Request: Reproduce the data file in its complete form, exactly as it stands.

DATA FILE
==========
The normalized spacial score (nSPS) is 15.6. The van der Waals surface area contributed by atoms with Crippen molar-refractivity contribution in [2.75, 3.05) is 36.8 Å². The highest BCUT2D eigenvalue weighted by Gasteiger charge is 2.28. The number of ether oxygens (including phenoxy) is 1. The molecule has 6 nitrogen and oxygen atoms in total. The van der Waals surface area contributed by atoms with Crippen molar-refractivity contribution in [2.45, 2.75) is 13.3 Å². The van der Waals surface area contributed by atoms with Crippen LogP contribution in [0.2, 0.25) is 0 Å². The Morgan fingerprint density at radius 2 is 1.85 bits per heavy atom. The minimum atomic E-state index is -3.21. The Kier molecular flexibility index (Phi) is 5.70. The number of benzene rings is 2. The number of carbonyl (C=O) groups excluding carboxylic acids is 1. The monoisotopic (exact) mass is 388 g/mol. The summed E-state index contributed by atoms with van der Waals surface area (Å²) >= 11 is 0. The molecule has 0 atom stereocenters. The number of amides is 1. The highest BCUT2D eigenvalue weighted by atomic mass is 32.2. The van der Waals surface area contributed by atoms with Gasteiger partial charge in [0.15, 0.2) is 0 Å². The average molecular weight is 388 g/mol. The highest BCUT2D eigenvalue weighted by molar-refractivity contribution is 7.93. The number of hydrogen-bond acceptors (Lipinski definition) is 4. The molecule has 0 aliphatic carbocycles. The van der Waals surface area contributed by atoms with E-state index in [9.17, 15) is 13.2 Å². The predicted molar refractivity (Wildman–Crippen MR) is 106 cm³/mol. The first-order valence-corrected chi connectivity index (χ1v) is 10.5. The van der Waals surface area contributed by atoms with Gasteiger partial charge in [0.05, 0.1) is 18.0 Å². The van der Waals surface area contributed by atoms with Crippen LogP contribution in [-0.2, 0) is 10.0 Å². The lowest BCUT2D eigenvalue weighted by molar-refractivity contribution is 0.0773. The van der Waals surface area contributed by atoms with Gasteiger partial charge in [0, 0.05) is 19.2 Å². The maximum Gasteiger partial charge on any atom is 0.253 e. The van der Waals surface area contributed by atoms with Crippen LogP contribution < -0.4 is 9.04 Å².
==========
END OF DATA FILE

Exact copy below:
The normalized spacial score (nSPS) is 15.6. The van der Waals surface area contributed by atoms with Crippen molar-refractivity contribution in [2.75, 3.05) is 36.8 Å². The highest BCUT2D eigenvalue weighted by Gasteiger charge is 2.28. The number of ether oxygens (including phenoxy) is 1. The molecule has 6 nitrogen and oxygen atoms in total. The van der Waals surface area contributed by atoms with Crippen molar-refractivity contribution in [2.45, 2.75) is 13.3 Å². The van der Waals surface area contributed by atoms with Crippen LogP contribution in [0.2, 0.25) is 0 Å². The Morgan fingerprint density at radius 2 is 1.85 bits per heavy atom. The minimum atomic E-state index is -3.21. The Kier molecular flexibility index (Phi) is 5.70. The number of benzene rings is 2. The number of carbonyl (C=O) groups excluding carboxylic acids is 1. The monoisotopic (exact) mass is 388 g/mol. The summed E-state index contributed by atoms with van der Waals surface area (Å²) >= 11 is 0. The molecule has 0 atom stereocenters. The number of amides is 1. The highest BCUT2D eigenvalue weighted by atomic mass is 32.2. The van der Waals surface area contributed by atoms with Gasteiger partial charge in [0.15, 0.2) is 0 Å². The average molecular weight is 388 g/mol. The highest BCUT2D eigenvalue weighted by molar-refractivity contribution is 7.93. The number of hydrogen-bond acceptors (Lipinski definition) is 4. The molecule has 0 aliphatic carbocycles. The van der Waals surface area contributed by atoms with E-state index in [9.17, 15) is 13.2 Å². The predicted molar refractivity (Wildman–Crippen MR) is 106 cm³/mol. The first-order valence-corrected chi connectivity index (χ1v) is 10.5. The van der Waals surface area contributed by atoms with Gasteiger partial charge in [0.05, 0.1) is 18.0 Å². The van der Waals surface area contributed by atoms with Crippen LogP contribution in [-0.2, 0) is 10.0 Å². The lowest BCUT2D eigenvalue weighted by molar-refractivity contribution is 0.0773. The van der Waals surface area contributed by atoms with Gasteiger partial charge in [0, 0.05) is 19.2 Å². The maximum Gasteiger partial charge on any atom is 0.253 e. The van der Waals surface area contributed by atoms with Crippen LogP contribution < -0.4 is 9.04 Å².